Season 4, Episode 4: “Unruhe”
Vince Gilligan is a great writer. There, I said it. I know you guys have all been waiting for the groundbreaking statements I was bound to make since the day this blog started, and there you go. Truly, an original insight.
Breaking Bad fans have The X-Files to thank for much of that show, but The X-Files also owes a lot to Gilligan. He helped fill the void left by Darin Morgan, and in some ways surpassed it – not necessarily surpassed Morgan, but expanded what The X-Files could do, both with its humor and its MOTW. Gilligan wrote some of his best work for Season 4, keeping the show from succumbing completely to the whims of (Glen) Morgan & Wong, who for some reason tried to unravel many key aspects of the series…but we’ll get to them later (just you wait, Morgan & Wong. Just you wait).
Vince Gilligan writes episodes that, like Season 3’s “Pusher,” just seem to understand what makes television work – the kind of episodes that I like to call “just damn good television.” That’s both a description and a reaction. Every time I watch an episode like “Pusher,” I think to myself, this is just damn good television. It’s not “Beyond the Sea,” it’s not Darin Morgan, but it’s damn good.
I feel the same way about “Unruhe.” While it might not be the most philosophical or even most original thing ever done on The X-Files, but damn is it good. It’s intense, it’s suspenseful, and it’s original.
Gilligan has a thing for photography – he’ll be using it again it later episodes – but up to this point the last photography-centered episode we had was “Oubliette,” which, if you recall, was 45 minutes of pure unpleasantness. “Unruhe” is really the shining gem of early Season 4 (well, apart from “Home”) and I daresay the season would have been very lost without it, more so than people realize. In fact, “Unruhe” is a big contender for most underrated episode of the early seasons, kind of like another really good Gilligan episode, “Wetwired.” Do I see a pattern emerging here?
If “Unruhe” has one weak spot, though – and maybe this is the reason people don’t remember it as well – it’s that the villain isn’t really that compelling, nor is Scully’s confrontation with him. Comparatively. It’s still very good, but it’s certainly not “Irresistible” or “Pusher” levels of interesting. Gerry Schnauz isn’t as scary as Donnie Pfaster nor is he as charismatic as Robert Patrick Modell. Oh, he’s still scary, but maybe not as memorable as those two.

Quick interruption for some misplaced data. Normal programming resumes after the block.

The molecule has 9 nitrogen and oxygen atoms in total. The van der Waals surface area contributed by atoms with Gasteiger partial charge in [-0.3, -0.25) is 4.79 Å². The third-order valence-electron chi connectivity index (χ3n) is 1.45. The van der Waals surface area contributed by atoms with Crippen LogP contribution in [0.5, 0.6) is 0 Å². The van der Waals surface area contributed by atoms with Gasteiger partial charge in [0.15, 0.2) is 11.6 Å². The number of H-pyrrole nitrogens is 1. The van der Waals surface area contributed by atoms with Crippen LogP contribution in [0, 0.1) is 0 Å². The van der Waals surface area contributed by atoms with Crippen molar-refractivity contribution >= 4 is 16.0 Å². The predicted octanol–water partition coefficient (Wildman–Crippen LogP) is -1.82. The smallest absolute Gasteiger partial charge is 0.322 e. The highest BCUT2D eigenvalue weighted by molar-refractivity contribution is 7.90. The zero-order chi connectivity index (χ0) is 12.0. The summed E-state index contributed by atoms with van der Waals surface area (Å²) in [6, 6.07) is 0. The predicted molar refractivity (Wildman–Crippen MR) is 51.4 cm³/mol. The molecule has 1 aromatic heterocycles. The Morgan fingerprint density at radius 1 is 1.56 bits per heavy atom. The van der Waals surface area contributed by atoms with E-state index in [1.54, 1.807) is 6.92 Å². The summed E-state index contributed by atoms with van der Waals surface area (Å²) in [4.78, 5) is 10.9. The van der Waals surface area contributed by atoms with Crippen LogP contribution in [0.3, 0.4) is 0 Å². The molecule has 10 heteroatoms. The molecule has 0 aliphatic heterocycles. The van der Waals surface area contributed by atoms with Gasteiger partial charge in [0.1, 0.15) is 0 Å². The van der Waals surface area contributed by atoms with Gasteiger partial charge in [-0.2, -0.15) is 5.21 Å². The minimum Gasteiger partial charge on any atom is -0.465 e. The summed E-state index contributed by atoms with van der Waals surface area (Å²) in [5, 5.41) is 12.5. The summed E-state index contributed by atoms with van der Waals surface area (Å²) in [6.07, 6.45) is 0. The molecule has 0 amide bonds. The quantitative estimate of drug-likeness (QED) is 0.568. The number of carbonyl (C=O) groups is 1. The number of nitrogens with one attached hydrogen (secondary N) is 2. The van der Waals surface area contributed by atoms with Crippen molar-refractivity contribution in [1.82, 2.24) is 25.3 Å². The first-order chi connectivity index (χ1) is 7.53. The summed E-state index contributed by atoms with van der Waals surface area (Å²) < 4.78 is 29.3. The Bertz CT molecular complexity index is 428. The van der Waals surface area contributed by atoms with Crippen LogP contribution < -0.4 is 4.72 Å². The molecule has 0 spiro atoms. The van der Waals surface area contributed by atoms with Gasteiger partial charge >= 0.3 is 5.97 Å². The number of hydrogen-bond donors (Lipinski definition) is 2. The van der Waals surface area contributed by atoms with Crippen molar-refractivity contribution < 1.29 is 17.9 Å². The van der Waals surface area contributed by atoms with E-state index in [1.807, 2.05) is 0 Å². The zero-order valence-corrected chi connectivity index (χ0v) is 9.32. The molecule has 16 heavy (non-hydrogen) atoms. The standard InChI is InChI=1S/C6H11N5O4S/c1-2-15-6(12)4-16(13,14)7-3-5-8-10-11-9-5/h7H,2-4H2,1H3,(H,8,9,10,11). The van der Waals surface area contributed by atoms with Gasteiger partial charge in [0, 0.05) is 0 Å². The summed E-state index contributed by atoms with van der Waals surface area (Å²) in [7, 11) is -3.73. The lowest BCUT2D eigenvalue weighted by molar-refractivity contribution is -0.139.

It’s okay, though, because the photography element of the episode is really interesting and really original. Gilligan clearly has a love for photography and he uses it masterfully here. It forces the horror and suspense of the episode to be conveyed in an unmoving picture rather than the action; the creepy, ominous fingers around the screaming faces of the various women gives me chills every time. I also love that Mulder just misses Scully in this episode, running after the van that’s taking her away and screaming “SCULLAY!”
What else can I say? It’s Vince Gilligan. He’s the man. Go watch this episode and enjoy yourself. Enjoy yourself as much as you can before you’re subjected to the likes of Morgan & Wong.
Just you wait, Morgan & Wong.
Final score for “Unruhe” is 9/10. While I think they could have fleshed out the villain’s backstory a little more to make him more interesting, that’s honestly the only criticism I have. Really underrated episode, a great watch. I expect nothing less from Vince Gilligan.
- I always felt so bad for the old photography guy at the beginning. I don’t know why.
- Scully probably knows what duct tape tastes like by now (her mouth was also duct taped in “Our Town”).
- This episode really wouldn’t work today, in the Age of Photoshop. I’m glad it was written when it was.